Office of the Tribunal
P.O. Box 1468
Cheyenne, WY 82003
307.638.1530 or 866.790.0014
Email Tribunal Office: email@example.com
The staff of the Office of the Tribunal - Diocese of Cheyenne offers this information to the faithful of the Diocese whose marriages have ended, and who believe that those marriages were never true or valid unions in the eyes of God. It is our hope that this information will dispel many of the common misconceptions about annulments and the process of proving invalidity.
The Catholic Church teaches that marriage is, by God's plan, a covenant between a man and a woman, which establishes an exclusive and lifelong partnership for the giving and receiving of love and the procreation and nurturing of children.
In the Latin tradition, a marriage comes into being when the bride and the groom exchange their consent to marriage through the wedding vows. In the Eastern tradition, a marriage comes into being through the blessing of the priest. The consent of the couple is presumed in their presentation of themselves for the blessing.
For those who have been baptized, a valid marriage is also considered to be a sacrament. Although not every marriage is a sacrament, every marriage, including a marriage between two non-Catholics, whether baptized or not, is presumed to be a valid and binding union.hurch that it has been proven beyond a reasonable doubt that a given marriage was invalid from the start. When a marriage is actually invalid, declaring the nullity of the marriage is a good and just thing.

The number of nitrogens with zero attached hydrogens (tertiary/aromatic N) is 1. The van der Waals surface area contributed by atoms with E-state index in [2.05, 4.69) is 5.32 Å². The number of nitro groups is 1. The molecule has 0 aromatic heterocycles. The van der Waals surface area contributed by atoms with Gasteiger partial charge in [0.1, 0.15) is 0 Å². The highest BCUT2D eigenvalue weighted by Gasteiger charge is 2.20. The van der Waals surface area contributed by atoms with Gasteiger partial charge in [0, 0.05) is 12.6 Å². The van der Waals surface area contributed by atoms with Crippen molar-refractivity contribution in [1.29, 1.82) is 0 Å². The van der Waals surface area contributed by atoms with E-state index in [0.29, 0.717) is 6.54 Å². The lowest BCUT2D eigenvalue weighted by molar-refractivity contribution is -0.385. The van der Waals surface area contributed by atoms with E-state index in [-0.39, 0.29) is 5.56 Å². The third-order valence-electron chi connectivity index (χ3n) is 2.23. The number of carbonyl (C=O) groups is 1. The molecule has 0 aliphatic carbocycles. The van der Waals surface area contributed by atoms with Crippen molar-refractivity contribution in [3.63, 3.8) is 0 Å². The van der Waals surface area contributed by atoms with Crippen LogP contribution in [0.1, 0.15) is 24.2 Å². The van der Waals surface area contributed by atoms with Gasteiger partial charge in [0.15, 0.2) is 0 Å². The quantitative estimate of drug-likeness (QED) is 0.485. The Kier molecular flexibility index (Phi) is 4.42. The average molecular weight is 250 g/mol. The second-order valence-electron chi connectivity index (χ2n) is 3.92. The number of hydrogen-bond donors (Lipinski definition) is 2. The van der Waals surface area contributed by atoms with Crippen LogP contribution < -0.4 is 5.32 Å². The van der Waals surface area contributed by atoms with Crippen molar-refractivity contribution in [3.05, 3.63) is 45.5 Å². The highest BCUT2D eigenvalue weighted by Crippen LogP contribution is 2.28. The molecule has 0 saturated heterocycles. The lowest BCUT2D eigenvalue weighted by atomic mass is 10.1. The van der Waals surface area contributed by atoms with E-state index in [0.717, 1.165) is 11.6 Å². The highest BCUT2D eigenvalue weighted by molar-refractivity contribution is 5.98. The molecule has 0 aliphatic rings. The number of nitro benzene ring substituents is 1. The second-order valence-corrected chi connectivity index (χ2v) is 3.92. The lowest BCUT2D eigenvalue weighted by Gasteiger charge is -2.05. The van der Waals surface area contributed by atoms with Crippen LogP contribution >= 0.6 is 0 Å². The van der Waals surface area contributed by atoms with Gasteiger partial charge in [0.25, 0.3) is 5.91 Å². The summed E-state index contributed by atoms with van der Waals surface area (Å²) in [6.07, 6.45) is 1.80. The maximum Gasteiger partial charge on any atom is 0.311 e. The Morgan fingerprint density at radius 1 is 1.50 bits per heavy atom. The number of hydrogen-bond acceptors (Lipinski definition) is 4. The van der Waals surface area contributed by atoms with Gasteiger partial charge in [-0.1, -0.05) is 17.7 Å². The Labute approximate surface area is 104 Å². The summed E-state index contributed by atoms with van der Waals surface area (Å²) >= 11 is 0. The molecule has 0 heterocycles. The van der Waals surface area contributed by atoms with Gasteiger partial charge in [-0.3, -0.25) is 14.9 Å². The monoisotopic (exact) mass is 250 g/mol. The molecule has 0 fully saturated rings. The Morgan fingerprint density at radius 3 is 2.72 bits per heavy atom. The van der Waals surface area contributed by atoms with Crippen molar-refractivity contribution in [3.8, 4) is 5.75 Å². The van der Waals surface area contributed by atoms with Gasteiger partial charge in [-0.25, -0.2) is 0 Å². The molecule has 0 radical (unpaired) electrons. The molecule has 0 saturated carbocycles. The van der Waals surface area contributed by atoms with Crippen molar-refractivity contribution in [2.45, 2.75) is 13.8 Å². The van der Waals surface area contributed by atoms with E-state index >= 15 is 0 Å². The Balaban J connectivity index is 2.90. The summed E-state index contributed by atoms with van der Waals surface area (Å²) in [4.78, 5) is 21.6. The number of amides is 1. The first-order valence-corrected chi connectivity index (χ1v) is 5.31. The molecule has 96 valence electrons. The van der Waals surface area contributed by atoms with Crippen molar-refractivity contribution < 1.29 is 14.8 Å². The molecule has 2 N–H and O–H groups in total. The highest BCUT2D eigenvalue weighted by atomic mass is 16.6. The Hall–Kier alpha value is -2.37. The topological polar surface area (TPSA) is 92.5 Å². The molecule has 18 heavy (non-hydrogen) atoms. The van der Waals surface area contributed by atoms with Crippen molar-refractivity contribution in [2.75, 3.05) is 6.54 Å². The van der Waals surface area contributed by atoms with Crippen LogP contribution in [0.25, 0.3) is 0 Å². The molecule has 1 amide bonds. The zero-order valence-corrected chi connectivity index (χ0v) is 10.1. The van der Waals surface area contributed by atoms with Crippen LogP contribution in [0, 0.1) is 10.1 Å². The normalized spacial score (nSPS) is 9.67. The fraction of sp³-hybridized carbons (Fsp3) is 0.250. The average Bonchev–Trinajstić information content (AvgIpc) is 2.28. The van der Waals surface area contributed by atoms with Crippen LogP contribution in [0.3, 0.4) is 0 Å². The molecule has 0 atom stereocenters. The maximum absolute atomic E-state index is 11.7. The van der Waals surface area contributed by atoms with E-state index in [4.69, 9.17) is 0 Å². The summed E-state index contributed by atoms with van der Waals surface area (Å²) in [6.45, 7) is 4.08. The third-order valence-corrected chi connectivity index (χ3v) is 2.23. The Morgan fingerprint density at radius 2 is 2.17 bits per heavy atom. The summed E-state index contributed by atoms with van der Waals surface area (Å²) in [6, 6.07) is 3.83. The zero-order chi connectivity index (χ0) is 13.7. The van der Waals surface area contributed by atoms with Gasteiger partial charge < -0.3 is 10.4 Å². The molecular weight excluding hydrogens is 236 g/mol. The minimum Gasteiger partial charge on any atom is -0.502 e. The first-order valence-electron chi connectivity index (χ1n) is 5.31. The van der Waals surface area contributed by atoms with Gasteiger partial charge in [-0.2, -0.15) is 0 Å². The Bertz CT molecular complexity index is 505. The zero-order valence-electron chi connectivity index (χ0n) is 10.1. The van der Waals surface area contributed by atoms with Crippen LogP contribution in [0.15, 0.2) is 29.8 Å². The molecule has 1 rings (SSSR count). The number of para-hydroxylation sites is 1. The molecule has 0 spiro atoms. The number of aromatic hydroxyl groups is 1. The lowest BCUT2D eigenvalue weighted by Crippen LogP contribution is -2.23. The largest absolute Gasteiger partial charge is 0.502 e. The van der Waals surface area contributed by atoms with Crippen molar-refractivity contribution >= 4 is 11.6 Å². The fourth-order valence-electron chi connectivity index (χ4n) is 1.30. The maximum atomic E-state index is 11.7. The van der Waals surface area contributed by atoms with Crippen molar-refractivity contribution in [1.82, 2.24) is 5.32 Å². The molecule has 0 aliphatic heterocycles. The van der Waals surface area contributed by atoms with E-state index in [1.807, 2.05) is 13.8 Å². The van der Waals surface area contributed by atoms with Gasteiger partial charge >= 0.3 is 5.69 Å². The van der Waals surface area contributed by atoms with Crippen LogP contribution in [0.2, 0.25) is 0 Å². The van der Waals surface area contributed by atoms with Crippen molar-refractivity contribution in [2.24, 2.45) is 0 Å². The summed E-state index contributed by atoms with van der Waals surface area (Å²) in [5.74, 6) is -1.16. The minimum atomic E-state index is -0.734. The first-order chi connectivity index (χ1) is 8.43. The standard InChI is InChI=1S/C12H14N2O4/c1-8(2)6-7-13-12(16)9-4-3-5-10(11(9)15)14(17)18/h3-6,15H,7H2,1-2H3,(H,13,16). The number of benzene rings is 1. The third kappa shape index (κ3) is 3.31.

A declaration of invalidity is not a moral judgment about the parties themselves. It is not a continuation of the divorce proceedings, nor should it be seen as an approval or condemnation of the marital behavior of one or both parties. The tribunal seeks to determine whether or not the elements necessary for a valid marriage were present on the day of the wedding. A declaration of invalidity is a factual statement that according to Catholic Church law that one or more of the elements, which the Church considers to be essential for a valid marriage, was lacking at the time the couple exchanged their wedding vows. Through-out the “annulment” process, it is the bond of marriage that is being judged, not the parties to the marriage.
A declaration of invalidity is not a statement of the Catholic Church that the previous relationship between the spouses never existed. They celebrated a wedding ceremony, they shared a life with each other, and perhaps had children together. A declaration of invalidity cannot change these facts.
A declaration of invalidity has absolutely no effect upon the legitimacy of any children born of the marriage. It does not change the legal stipulations of the divorce, such as child support and visitation. A declaration of invalidity does not relieve one of his or her moral obligations as a parent. Both civil law and Church law recognize the important responsibility
Anyone (Catholic, non-Catholic, baptized, or non-baptized) who is divorced, and whose former spouse is still living, may require a declaration of invalidity before he or she will be permitted to marry in the Catholic Church.